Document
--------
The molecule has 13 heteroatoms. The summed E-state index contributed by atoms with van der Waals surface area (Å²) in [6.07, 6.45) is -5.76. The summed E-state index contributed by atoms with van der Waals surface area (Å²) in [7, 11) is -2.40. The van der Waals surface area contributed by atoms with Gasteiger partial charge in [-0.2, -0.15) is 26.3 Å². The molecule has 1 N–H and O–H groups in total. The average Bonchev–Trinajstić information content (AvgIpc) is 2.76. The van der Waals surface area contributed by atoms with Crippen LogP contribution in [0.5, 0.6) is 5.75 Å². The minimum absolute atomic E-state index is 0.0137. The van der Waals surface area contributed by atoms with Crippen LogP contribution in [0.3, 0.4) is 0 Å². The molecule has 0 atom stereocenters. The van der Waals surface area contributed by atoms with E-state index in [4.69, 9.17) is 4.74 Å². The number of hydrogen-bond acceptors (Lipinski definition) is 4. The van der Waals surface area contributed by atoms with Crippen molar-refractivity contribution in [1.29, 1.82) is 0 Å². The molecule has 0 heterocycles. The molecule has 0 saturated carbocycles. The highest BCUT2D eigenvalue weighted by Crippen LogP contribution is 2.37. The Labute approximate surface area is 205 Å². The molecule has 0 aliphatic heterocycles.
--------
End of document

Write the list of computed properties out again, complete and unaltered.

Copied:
The molecule has 13 heteroatoms. The summed E-state index contributed by atoms with van der Waals surface area (Å²) in [6.07, 6.45) is -5.76. The summed E-state index contributed by atoms with van der Waals surface area (Å²) in [7, 11) is -2.40. The van der Waals surface area contributed by atoms with Gasteiger partial charge in [-0.2, -0.15) is 26.3 Å². The molecule has 1 N–H and O–H groups in total. The average Bonchev–Trinajstić information content (AvgIpc) is 2.76. The van der Waals surface area contributed by atoms with Crippen LogP contribution in [0.5, 0.6) is 5.75 Å². The minimum absolute atomic E-state index is 0.0137. The van der Waals surface area contributed by atoms with Crippen LogP contribution in [0.3, 0.4) is 0 Å². The molecule has 0 atom stereocenters. The van der Waals surface area contributed by atoms with E-state index in [4.69, 9.17) is 4.74 Å². The number of hydrogen-bond acceptors (Lipinski definition) is 4. The van der Waals surface area contributed by atoms with Crippen molar-refractivity contribution in [1.29, 1.82) is 0 Å². The molecule has 0 heterocycles. The molecule has 0 saturated carbocycles. The highest BCUT2D eigenvalue weighted by Crippen LogP contribution is 2.37. The Labute approximate surface area is 205 Å². The molecule has 0 aliphatic heterocycles.